Creating a Winning Swimming Club Culture – excellence, environment, everything, everyday, everybody.

successEvery swimming team has a unique culture.

Some teams have a culture of fun, enjoyment, family and friends.

Some teams have a culture of hard work, discipline, dedication and training.

Some teams are based at schools, colleges and universities and their culture is a reflection of the culture of the institution.

The culture of some teams comes from their location, the ethnic background of the people in the team, the climate or the city they live and train in.

Every team is unique and every culture is special.

But for many teams, there comes a time when the coaches, swimmers, families and supporters decide they want to become a winning team. They decide to set some serious competitive goals and work together as a team to achieve them.

And to become a winning team requires the development of a winning culture.

 What is a winning culture?

It’s about environment and opportunity.

A winning culture is one where everyone in the team – coaches, swimmers, families, staff – everyone – is committed to creating a performance focused environment. A performance focused environment provides the opportunity for the team and every individual on the team – to win.

Developing a winning culture doesn’t mean you stop having fun. It doesn’t mean that swimming isn’t enjoyable. It doesn’t mean that people can’t hang out and be friends.

It means that the primary goal of the team and everyone associated with it is the development of an environment of excellence for everyone.

How do you develop a winning culture?

Empowerment and ownership: culture comes from within:

A winning culture grows from within. It cannot be imposed from the outside. The culture of the team is something which comes from the team members: you own it: it is part of you.

With many clubs, particularly those older established clubs with long traditions, there can be an attitude of “this is the way we do it here” or “that new idea will not work here because we’re different”.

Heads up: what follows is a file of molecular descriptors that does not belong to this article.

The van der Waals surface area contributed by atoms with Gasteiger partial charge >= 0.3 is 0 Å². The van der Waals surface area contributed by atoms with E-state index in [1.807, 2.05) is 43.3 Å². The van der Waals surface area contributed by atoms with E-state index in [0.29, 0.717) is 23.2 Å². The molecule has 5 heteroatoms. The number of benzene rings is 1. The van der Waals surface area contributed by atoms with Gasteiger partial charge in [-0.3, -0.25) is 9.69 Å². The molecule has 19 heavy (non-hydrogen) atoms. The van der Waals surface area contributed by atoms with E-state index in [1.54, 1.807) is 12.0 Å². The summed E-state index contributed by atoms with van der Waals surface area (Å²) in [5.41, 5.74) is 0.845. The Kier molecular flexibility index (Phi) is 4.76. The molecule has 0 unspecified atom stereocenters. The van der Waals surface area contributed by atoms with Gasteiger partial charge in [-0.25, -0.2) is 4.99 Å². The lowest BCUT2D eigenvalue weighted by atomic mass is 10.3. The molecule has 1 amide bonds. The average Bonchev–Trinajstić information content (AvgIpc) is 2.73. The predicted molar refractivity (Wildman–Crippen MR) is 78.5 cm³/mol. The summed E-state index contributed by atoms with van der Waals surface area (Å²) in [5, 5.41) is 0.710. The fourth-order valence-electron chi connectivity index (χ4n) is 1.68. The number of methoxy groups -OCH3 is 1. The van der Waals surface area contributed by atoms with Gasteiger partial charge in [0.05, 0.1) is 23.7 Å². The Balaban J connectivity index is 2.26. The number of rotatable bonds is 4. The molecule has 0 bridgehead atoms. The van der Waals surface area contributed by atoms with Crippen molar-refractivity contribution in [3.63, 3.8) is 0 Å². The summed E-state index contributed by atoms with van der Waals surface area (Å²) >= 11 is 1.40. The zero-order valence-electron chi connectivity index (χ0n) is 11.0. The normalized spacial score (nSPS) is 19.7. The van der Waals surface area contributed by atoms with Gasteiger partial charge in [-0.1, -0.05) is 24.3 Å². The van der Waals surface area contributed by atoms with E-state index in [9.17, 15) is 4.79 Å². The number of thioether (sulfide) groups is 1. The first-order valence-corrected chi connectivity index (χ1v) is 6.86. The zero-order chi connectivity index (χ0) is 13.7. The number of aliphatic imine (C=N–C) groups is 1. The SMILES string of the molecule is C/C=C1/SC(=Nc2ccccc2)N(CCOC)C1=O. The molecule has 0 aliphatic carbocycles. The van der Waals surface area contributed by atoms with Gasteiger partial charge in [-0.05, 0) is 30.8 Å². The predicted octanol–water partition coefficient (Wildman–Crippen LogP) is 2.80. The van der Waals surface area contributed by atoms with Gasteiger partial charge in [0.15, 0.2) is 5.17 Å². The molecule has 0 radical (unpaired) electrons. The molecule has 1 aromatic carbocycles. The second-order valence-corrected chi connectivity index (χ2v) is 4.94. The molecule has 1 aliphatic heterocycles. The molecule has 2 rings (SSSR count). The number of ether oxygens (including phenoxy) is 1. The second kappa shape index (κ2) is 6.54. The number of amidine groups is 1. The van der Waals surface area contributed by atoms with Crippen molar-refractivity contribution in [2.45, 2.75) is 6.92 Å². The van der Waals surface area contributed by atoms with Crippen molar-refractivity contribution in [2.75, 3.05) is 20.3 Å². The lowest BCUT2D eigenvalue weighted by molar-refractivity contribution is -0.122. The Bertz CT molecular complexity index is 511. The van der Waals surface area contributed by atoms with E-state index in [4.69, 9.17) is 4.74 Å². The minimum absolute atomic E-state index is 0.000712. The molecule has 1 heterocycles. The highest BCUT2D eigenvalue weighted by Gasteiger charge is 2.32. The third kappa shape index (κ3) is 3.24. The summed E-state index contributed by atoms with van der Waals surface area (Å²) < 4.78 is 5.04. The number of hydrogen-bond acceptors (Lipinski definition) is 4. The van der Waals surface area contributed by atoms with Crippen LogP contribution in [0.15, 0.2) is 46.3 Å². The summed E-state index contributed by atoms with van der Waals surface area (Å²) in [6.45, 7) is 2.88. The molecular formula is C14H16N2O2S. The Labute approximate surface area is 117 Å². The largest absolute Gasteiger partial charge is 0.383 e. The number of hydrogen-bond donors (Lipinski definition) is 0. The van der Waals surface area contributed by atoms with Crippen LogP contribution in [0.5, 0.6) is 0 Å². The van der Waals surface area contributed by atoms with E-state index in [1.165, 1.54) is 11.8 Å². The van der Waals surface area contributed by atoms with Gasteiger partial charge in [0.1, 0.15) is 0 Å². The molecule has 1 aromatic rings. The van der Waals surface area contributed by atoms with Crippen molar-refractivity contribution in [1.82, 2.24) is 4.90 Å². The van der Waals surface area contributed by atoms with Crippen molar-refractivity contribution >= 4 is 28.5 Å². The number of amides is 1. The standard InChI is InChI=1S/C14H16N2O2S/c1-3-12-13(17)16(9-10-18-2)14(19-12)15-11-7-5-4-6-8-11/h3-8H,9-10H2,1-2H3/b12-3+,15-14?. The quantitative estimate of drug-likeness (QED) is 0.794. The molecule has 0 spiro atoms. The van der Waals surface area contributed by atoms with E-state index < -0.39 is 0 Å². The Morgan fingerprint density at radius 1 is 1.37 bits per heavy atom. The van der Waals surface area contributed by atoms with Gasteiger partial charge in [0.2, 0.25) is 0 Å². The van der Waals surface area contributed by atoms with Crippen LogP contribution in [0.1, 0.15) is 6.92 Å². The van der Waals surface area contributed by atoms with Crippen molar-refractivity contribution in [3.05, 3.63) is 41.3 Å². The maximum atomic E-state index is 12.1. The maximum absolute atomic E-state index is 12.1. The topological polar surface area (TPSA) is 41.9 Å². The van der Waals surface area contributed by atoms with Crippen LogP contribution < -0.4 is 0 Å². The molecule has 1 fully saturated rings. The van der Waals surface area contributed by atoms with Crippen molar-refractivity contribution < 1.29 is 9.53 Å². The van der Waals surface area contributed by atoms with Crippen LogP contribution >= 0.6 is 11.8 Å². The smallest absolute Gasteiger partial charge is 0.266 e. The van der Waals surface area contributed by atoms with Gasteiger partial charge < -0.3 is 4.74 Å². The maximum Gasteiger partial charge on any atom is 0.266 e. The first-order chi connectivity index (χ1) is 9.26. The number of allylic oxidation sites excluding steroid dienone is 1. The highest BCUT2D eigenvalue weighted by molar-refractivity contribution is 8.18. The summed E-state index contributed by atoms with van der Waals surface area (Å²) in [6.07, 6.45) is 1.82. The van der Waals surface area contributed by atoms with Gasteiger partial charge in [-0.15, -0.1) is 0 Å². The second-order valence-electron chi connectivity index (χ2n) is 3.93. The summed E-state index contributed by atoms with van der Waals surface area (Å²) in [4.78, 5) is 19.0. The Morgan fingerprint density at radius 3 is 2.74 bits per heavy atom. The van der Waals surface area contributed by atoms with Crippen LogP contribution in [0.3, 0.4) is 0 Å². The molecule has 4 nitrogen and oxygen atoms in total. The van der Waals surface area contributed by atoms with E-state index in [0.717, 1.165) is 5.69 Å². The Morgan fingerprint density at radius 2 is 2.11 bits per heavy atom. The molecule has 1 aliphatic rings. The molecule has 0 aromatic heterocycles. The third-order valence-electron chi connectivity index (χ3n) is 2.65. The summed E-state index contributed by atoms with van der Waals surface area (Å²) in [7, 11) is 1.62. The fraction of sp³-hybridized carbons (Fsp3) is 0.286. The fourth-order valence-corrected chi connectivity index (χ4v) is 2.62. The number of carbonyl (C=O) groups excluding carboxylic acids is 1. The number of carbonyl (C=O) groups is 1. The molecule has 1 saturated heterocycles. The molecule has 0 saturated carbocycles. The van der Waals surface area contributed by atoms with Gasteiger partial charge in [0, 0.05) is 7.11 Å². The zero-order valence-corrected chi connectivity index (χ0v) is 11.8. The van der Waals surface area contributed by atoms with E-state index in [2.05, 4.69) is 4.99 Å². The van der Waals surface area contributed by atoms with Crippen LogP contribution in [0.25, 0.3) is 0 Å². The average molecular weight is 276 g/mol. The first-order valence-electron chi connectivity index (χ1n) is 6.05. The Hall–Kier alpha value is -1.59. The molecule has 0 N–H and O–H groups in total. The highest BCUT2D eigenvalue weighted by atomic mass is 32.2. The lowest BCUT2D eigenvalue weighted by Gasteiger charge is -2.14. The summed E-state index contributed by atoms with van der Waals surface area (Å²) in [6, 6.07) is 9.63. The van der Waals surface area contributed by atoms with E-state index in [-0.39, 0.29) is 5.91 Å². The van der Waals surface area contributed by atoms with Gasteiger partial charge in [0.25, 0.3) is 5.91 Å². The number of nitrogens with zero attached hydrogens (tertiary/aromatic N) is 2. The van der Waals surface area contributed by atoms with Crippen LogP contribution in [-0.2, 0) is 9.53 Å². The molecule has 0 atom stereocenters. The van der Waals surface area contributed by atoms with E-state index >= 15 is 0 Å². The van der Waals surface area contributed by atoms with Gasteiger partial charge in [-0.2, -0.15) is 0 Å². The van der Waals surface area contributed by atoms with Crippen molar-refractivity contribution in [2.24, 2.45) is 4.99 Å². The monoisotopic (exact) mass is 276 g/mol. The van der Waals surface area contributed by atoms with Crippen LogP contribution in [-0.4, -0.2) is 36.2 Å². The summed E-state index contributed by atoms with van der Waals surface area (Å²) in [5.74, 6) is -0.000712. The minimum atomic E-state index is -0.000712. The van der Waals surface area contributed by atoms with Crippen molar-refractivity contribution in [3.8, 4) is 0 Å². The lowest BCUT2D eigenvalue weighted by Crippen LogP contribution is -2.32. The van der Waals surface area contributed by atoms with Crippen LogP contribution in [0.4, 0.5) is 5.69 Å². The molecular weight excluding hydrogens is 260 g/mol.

In developing a winning club culture these barriers to success must be broken down. The swimmers, coaches, officials and families need to embrace change and to seek to be the best of the best in all aspects of swimming. Everyone needs to be committed to improving and accelerating team progress – at the same rate and in the same direction.

Respect the history and tradition of the club.

Respect and remember the great performances of the teams and swimmers of the past. But also strive to progress and improve on them. The greatest honor you can do for any club is to make it successful.

Practical Tip One: Have a Vision

Before the beginning of the season, bring everyone in the team together for a day of sharing ideas and opinions. Give everyone a chance to speak and share their views. Provide the opportunity for everyone to be heard with respect and dignity. Allow the current team members to feel their views matter and the club is theirs – they are the current custodians of the club – and they are the people who will lead the club into a successful future.

Winning vision – a statement of success:

“if you don’t stand for something – you will fall for anything”.